I dont know what your programming skill level is. I have a few instruction set simulators that you can use to get comfortable programming at that level without having to buy anything or break/melt anything. https://github.com/dwelch67 I also have a number of board/chip bring up examples for a number of microcontrollers.
C and Assembler are the dominant programming languages but many others have been tried and are in fact used. At the end of the day a processor runs machine code and assembler is human readable form of that, so no matter how high or low the programming language it ends up at the assembler/machine code level.
The msp430 launchpad board is $4.30, and the stm32 value line discovery around $10. I recommend the msp430 family for getting your feet wet, ARM processors are everywhere so there is value in learning them. And the arduino which is a board type that normally uses an Atmel AVR processor is wildly popular in the hobby/homebrew/diy market. sparkfun.com is a great place for these kinds of boards, there is a lilypad and some other kits they came out with this year that has the arduino like (supported by the arduino software tools/environment) avr based hardware with buzzers and leds and a number of things in the kit so you can learn to program them without having to get into buying and wiring up more hardware. Later an arduino uno might be in order then shields to plug into that. The armmite pro and leaflabs maple and fez panda and others are non-avr based (arm usually) boards that meet the arduino footprint (so shields can be plugged in) but may or may not make an attempt to be C level source code compatible.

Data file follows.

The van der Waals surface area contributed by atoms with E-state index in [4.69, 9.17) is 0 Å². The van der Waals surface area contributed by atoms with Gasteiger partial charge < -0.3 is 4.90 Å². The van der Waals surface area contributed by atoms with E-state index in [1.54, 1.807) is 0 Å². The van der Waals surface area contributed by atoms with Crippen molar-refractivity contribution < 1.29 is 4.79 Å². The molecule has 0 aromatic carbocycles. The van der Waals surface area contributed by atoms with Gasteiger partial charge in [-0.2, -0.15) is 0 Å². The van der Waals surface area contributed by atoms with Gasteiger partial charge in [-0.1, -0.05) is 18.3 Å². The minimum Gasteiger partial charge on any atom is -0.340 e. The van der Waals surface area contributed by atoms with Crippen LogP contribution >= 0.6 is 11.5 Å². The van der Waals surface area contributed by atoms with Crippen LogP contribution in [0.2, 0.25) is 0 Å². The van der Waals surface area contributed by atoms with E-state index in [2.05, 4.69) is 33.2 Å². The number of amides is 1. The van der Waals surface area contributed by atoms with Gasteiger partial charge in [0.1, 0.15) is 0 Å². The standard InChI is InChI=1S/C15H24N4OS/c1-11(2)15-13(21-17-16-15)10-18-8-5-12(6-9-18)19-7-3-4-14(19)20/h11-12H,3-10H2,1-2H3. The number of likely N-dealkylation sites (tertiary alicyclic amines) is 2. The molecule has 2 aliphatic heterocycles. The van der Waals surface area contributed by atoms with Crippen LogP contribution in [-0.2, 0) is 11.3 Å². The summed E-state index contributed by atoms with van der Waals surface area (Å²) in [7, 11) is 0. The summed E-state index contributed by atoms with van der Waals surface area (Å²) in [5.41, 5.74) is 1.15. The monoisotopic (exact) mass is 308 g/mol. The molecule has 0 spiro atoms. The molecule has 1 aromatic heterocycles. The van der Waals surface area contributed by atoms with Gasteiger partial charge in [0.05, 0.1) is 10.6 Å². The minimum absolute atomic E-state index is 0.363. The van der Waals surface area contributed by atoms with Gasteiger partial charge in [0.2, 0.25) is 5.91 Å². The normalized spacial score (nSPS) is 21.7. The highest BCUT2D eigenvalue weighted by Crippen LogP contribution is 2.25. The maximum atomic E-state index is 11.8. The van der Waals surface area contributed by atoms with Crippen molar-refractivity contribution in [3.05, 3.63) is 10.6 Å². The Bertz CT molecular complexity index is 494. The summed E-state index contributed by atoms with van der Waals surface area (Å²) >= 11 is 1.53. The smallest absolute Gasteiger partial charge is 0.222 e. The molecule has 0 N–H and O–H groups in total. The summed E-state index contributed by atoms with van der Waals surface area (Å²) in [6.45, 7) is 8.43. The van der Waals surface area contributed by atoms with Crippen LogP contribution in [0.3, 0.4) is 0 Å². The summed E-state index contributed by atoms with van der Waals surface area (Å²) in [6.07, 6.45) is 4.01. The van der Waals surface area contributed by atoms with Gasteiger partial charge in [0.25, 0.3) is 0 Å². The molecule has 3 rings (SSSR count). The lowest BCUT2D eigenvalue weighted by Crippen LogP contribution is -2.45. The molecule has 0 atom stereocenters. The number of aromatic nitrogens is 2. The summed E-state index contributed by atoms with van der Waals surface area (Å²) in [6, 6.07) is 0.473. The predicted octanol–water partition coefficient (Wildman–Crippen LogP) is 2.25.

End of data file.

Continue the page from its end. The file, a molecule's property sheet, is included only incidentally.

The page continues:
if by embedded you meant perhaps embedded linux then that is significantly higher level than what I was talking about and you should look into running qemu, qemu-system-arm for example. qemu being an emulator, linux capable hardware is usually a number of times more expensive than the boards above, the boards above are often in the $50 or less range, linux capable is often (but not always) above $200 or $250. Now if you hold out another month or two, hopefully, the raspberry pi is coming and it may shake things up. Or like the olpc it might serve to simply show the world that there is a desire for a product that they had misread the demand for. I would recommend sticking with qemu for a while, the bulk of the learning is software not hardware. the hardware knowledge can wait.